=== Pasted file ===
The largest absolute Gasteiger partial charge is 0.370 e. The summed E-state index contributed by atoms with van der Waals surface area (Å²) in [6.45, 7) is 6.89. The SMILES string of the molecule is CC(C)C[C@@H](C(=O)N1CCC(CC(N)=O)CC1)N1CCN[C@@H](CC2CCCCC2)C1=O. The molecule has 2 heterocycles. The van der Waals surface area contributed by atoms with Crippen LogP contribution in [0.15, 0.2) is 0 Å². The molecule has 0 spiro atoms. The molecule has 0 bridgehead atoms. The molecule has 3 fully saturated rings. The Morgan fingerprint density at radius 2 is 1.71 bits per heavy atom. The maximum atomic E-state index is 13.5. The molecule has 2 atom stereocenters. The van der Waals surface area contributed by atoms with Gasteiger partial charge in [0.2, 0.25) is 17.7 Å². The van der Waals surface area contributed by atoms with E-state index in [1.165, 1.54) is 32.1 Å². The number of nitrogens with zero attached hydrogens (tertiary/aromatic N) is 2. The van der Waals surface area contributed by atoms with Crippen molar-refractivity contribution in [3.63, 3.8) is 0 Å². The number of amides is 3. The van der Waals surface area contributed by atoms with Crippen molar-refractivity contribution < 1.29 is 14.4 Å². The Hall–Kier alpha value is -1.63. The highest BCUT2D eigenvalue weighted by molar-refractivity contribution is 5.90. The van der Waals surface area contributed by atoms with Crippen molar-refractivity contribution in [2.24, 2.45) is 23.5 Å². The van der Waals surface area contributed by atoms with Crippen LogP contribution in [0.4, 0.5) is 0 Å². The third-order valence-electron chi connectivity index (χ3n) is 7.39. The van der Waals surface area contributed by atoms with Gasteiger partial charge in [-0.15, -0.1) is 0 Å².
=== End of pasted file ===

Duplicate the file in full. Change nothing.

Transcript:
The largest absolute Gasteiger partial charge is 0.370 e. The summed E-state index contributed by atoms with van der Waals surface area (Å²) in [6.45, 7) is 6.89. The SMILES string of the molecule is CC(C)C[C@@H](C(=O)N1CCC(CC(N)=O)CC1)N1CCN[C@@H](CC2CCCCC2)C1=O. The molecule has 2 heterocycles. The van der Waals surface area contributed by atoms with Crippen LogP contribution in [0.15, 0.2) is 0 Å². The molecule has 0 spiro atoms. The molecule has 0 bridgehead atoms. The molecule has 3 fully saturated rings. The Morgan fingerprint density at radius 2 is 1.71 bits per heavy atom. The maximum atomic E-state index is 13.5. The molecule has 2 atom stereocenters. The van der Waals surface area contributed by atoms with Gasteiger partial charge in [0.2, 0.25) is 17.7 Å². The van der Waals surface area contributed by atoms with E-state index in [1.165, 1.54) is 32.1 Å². The number of nitrogens with zero attached hydrogens (tertiary/aromatic N) is 2. The van der Waals surface area contributed by atoms with Crippen molar-refractivity contribution in [3.63, 3.8) is 0 Å². The number of amides is 3. The van der Waals surface area contributed by atoms with Crippen molar-refractivity contribution < 1.29 is 14.4 Å². The Hall–Kier alpha value is -1.63. The highest BCUT2D eigenvalue weighted by molar-refractivity contribution is 5.90. The van der Waals surface area contributed by atoms with Crippen molar-refractivity contribution in [2.24, 2.45) is 23.5 Å². The van der Waals surface area contributed by atoms with Crippen LogP contribution in [0.4, 0.5) is 0 Å². The third-order valence-electron chi connectivity index (χ3n) is 7.39. The van der Waals surface area contributed by atoms with Gasteiger partial charge in [-0.15, -0.1) is 0 Å².